Courthouse tour lays down the law for BG students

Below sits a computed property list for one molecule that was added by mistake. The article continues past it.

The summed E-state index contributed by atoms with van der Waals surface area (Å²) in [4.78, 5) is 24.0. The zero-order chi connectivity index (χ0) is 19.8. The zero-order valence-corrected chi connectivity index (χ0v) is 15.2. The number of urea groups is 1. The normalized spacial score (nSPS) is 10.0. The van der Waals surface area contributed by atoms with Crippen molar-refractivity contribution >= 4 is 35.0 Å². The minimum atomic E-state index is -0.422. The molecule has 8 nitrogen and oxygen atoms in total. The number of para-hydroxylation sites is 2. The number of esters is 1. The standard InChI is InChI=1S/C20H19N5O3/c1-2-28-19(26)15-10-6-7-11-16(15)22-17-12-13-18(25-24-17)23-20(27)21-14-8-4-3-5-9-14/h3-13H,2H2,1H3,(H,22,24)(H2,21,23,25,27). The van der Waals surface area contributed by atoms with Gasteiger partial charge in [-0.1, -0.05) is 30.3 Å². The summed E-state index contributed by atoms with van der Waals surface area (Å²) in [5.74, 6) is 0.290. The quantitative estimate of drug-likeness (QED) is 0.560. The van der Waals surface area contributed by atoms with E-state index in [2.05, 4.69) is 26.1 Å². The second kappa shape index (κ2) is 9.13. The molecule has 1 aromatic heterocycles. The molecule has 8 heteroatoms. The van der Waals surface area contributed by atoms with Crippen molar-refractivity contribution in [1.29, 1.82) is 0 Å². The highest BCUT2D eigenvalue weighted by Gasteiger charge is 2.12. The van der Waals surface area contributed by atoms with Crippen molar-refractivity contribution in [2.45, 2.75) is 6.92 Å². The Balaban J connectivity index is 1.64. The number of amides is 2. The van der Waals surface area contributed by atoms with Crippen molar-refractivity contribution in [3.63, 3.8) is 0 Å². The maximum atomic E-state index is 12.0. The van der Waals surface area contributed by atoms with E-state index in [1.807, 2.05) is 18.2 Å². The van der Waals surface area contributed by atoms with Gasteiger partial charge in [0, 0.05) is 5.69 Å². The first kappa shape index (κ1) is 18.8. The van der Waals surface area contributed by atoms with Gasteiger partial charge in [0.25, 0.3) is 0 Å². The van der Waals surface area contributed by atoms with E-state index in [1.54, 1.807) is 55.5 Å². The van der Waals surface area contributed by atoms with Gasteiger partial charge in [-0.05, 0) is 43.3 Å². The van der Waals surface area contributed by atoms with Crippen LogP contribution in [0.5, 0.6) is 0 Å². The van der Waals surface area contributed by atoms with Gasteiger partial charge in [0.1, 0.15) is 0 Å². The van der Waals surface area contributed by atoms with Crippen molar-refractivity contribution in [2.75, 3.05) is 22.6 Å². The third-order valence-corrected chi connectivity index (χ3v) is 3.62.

By JAN LARSON McLAUGHLIN BG Independent News   There was a bit of disorder in the courts  Monday as Bowling Green sixth graders got a close-up view of “Lady Justice.” They sat in on a court case, they offered ideas for new laws, and they met with the sheriff. And as a bonus, they learned a bit on how the county handles emergencies. The kids were awestruck by the court proceedings, and suitably impressed by the grand Wood County Courthouse. But kids being kids – they sometimes found a different focus than the intended. For example, as architect Heidi Reger pointed out the intricate stone work on the front of the 1896 courthouse, she asked the students to find the faces and animals carved into the stone. “They liked to tell a lot of stories in the stones,” she said. But during one group’s tour, Reger had some competition from above when one of the Peregrine falcons roosting in the courthouse clock tower snatched a bird for breakfast. It wasn’t long before a burst of feathers came floating down from the clock tower. Once inside the courthouse, the students got to listen to cases presented to the Sixth District Court of Appeals. The lesson there might have been that real court cases aren’t necessarily as exciting as those portrayed on television. But the students sat respectfully with little fidgeting as a case was argued about who was responsible for paying for roadwork and causeway maintenance for Johnson Island. Though the legal arguments were tedious, technical and long-winded, the students sat quietly. One court constable suggested that the sixth graders were likely intimidated by the panel of three robed judges, or by the ornate courtroom with its stained glass ceiling. After sitting through the governmental arm that rules on the law, the students heard from state legislators that make the laws. State Senator Randy Gardner and State Rep. Theresa Gavarone, both R-Bowling Green, talked about their routes to the statehouse. Gardner started out as a teacher, and Gavarone as an attorney and part-owner of Mr. Spots – which seemed to impress the students. Gardner stressed to the students that they are the bosses of state legislators. “If you live in Wood County, that means you’re our boss,” he said. “We listen to you.” Both talked about…